As I read this guest post by Kimberly Sabatini, author of TOUCHING THE SURFACE, I was nodding my head in agreement. Starting a new story is not only difficult for me but, like Kim, I have to have a touchstone to keep in mind as I go. I hope you enjoy her essay - and let us know where you like to start.
"Starting is the Pits"
It took me until I was about a quarter of the way through the first draft of my second book (THE OPPOSITE OF GRAVITY) before I realized that starting a new story is the pits. The reason for this is that starting something new can be hard. There are essentially two extreme approaches to story writing with varying degrees of middle ground to chose from. In its most extreme, you can start by blazing a trail with your hair and pants on fire or you can begin slowly, with a tiny nugget of something that you’re hoping to build on. I like to call this nugget of potential—the pit.
Blazing a trail sounds like an exciting and delightfully quick way to write a story, but sadly, it’s not my way. My pit starts like a tiny grain of sand that irritates the oyster--the aggravation usually being in the form of a question. My stories start with some grain of truth that I need to explore in order to become a happier person. Once I have the pit, I roll it around in my head, over and over again, until it bumps into another idea that it’s compatible with. I keep rolling and bumping—each collected thought attracting even more interesting thoughts along the way. It’s sort of like a snowball picking up speed and mass as it travels down hill. I bump my pit against the people, places and things in my own life until there is enough cohesion for my story to begin to tell itself. This is what I think of as the tipping point in the story and for me it doesn’t usually come until about a quarter of the way through the first draft. And I won’t lie—waiting for the tipping point is stressful. I can’t help but wonder if, instead of a great book, I’ll end up with a worn out pit with lots of random stuff attached to it. The thought of it gives me the shivers. The one thing that I try to remember, as I muck my way through this crazy process, is that I can only write books that mean something to me. I can’t control how other people will react to them and I know that trying will make me crazy. All I can do is take my own journey and be happy with the result—grateful to have my own questions answered. Hopefully, at the end (crosses fingers) I also have a book to share.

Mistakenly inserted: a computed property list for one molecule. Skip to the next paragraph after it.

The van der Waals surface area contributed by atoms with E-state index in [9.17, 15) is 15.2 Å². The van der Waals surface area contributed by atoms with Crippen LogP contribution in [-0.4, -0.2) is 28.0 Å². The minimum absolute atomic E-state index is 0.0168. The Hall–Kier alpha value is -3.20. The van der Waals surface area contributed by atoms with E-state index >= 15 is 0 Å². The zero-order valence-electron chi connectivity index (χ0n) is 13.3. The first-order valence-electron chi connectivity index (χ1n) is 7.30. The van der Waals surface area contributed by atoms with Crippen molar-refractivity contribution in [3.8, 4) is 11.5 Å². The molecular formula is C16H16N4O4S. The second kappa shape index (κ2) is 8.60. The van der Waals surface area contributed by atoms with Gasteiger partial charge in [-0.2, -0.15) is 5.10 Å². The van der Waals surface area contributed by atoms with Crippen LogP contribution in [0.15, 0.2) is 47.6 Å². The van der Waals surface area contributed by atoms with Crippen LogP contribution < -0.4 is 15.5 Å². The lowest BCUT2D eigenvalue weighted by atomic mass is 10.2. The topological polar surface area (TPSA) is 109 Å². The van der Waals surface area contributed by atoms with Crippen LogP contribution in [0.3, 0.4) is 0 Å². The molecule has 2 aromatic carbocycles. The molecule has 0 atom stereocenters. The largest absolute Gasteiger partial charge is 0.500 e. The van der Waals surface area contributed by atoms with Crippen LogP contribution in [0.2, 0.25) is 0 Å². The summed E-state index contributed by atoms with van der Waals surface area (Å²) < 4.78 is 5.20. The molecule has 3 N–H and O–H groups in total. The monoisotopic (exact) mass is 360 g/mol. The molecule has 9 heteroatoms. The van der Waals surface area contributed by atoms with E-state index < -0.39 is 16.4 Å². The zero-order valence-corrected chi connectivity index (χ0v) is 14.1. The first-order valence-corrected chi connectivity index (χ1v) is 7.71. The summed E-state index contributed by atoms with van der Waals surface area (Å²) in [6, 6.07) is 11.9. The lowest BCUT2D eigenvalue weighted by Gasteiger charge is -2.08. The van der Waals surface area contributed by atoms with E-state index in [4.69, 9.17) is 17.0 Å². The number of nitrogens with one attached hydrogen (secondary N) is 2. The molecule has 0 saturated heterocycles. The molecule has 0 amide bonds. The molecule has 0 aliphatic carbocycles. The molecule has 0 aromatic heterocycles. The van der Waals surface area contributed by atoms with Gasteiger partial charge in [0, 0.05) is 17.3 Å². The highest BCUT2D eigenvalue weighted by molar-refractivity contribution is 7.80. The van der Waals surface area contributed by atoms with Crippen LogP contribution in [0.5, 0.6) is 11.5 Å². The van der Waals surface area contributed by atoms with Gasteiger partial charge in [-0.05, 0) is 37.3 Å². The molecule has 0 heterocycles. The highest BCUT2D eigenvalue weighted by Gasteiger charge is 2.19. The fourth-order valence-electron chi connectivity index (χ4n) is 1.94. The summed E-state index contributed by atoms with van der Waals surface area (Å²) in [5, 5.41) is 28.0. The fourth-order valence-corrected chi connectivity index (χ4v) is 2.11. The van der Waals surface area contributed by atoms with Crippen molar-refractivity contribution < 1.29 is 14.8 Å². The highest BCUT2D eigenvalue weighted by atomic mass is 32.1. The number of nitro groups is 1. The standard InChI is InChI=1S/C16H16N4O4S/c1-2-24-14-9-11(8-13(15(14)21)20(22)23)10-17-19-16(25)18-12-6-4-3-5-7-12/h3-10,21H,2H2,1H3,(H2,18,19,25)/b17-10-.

So, I bet you’re wondering about the pit for my debut novel TOUCHING THE SURFACE. About two years before I began writing it, my father passed away. Because my dad was a great guy, but suffered from depression, I needed to know what happens to a person who is good at heart but dies before they figure out everything they need to know about themselves. I built the Obmil for my dad and I find it oddly reassuring to know he has a place to go until he doesn’t need it any more.
You can find out more about Kim and her books at www.kimberlysabatini.com